The NICE guideline describes CBT as: “An evidence-based psychological therapy that is used in many health settings, including cardiac rehabilitation and diabetes management.
“It is a collaborative treatment approach. When it is used for CFS/M.E., the aim is to reduce the levels of symptoms, disability and distress associated with the condition.
“A course of CBT is usually 12–16 sessions. The use of CBT does not assume or imply that symptoms are psychological or ‘made up’.”
Does it help?
CBT is not a cure but it may help some people to cope with the illness.
It is one of four treatments recently studied by the PACE Trial. The study found that 41% of trial participants rated themselves as “much” or “very much” better after cognitive behaviour therapy.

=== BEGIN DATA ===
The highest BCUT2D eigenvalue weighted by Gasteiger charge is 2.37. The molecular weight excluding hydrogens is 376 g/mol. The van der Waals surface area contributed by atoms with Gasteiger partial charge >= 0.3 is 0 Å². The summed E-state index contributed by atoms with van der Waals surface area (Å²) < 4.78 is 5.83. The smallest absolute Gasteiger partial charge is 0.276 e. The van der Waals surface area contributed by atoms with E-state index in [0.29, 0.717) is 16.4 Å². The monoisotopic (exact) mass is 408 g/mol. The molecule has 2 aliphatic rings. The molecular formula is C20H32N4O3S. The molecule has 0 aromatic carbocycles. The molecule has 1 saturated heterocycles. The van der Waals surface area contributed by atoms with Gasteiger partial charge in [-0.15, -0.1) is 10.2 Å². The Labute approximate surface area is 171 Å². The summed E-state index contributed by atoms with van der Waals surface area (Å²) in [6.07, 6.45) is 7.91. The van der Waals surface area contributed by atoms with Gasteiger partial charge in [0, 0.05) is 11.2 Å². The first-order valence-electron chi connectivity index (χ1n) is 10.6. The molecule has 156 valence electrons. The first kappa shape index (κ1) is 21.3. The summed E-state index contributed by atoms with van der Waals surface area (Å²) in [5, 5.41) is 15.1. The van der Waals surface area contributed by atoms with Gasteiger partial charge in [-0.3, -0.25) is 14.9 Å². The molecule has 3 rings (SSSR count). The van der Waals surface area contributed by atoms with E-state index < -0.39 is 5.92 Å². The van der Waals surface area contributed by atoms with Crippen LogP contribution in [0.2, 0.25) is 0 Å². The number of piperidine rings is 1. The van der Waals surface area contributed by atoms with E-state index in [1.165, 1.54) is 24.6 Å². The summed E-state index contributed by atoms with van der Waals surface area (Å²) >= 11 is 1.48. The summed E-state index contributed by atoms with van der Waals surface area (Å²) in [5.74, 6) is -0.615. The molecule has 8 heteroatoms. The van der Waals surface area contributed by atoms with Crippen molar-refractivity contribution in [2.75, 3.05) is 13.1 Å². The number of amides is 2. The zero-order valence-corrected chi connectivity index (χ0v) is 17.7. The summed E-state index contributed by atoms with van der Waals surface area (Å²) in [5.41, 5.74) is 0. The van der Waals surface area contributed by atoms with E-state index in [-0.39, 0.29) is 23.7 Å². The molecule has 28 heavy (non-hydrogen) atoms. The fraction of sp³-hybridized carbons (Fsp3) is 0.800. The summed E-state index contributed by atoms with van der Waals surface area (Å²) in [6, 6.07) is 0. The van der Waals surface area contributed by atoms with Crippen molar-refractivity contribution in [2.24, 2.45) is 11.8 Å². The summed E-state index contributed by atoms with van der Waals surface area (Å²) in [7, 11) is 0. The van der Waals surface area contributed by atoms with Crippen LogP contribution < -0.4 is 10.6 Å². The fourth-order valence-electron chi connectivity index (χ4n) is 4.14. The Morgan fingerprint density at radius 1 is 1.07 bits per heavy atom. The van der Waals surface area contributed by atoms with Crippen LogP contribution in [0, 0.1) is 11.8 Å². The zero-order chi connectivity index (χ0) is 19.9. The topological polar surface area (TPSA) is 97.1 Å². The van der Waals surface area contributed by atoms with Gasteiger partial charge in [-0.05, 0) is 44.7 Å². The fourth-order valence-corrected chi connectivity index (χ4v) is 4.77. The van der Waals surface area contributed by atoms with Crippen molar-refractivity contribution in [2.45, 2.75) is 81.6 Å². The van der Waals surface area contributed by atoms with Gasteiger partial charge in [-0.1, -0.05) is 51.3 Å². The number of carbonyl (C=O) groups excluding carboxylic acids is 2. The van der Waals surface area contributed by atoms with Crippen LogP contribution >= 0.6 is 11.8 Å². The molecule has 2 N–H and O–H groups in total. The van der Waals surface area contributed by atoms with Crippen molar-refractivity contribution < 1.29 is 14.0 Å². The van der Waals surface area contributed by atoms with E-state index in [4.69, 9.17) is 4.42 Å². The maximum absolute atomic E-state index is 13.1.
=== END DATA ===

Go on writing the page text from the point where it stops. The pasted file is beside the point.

In 2008, 50% of people with M.E. who responded to Action for M.E.’s survey, saying they had received CBT, said it had helped them. Of the remaining 50%, 38% said it made no difference and 12% said it made them worse.
The NICE guideline makes it clear that CBT “should be delivered: by a suitably trained [GET or CBT] therapist with experience in CFS/ME, under appropriate clinical supervision.” People with M.E. who wish to try CBT should ask to be referred to a specialist CFS/M.E. clinic, where this expertise exists, if at all possible. Details of clinics are available in our online directory.
There have been no published randomised controlled trials of CBT in children or the more severely affected.
Find out more about how CBT may help.
Read past articles about CBT in our InterAction archive.